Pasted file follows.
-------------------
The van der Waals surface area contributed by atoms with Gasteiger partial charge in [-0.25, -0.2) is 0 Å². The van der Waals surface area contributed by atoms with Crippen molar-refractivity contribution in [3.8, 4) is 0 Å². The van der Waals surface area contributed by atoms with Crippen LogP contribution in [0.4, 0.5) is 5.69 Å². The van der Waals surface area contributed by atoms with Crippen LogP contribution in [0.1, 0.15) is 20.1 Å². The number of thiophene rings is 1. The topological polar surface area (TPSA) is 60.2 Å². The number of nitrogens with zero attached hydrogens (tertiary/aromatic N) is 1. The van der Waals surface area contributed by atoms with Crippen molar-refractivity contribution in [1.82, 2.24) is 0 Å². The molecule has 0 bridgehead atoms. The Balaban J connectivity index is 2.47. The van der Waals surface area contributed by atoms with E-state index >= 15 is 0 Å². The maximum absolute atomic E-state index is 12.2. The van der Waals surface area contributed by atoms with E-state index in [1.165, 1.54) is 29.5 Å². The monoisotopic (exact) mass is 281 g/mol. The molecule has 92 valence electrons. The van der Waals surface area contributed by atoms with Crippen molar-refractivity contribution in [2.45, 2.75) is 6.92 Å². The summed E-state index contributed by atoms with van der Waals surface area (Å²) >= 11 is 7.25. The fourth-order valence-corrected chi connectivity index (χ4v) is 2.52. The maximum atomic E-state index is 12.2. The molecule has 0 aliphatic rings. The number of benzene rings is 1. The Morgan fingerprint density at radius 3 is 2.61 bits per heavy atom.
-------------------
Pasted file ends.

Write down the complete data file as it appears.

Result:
The van der Waals surface area contributed by atoms with Gasteiger partial charge in [-0.25, -0.2) is 0 Å². The van der Waals surface area contributed by atoms with Crippen molar-refractivity contribution in [3.8, 4) is 0 Å². The van der Waals surface area contributed by atoms with Crippen LogP contribution in [0.4, 0.5) is 5.69 Å². The van der Waals surface area contributed by atoms with Crippen LogP contribution in [0.1, 0.15) is 20.1 Å². The number of thiophene rings is 1. The topological polar surface area (TPSA) is 60.2 Å². The number of nitrogens with zero attached hydrogens (tertiary/aromatic N) is 1. The van der Waals surface area contributed by atoms with Crippen molar-refractivity contribution in [1.82, 2.24) is 0 Å². The molecule has 0 bridgehead atoms. The Balaban J connectivity index is 2.47. The van der Waals surface area contributed by atoms with E-state index >= 15 is 0 Å². The maximum absolute atomic E-state index is 12.2. The van der Waals surface area contributed by atoms with E-state index in [1.165, 1.54) is 29.5 Å². The monoisotopic (exact) mass is 281 g/mol. The molecule has 92 valence electrons. The van der Waals surface area contributed by atoms with Crippen molar-refractivity contribution in [2.45, 2.75) is 6.92 Å². The summed E-state index contributed by atoms with van der Waals surface area (Å²) >= 11 is 7.25. The fourth-order valence-corrected chi connectivity index (χ4v) is 2.52. The maximum atomic E-state index is 12.2. The molecule has 0 aliphatic rings. The number of benzene rings is 1. The Morgan fingerprint density at radius 3 is 2.61 bits per heavy atom.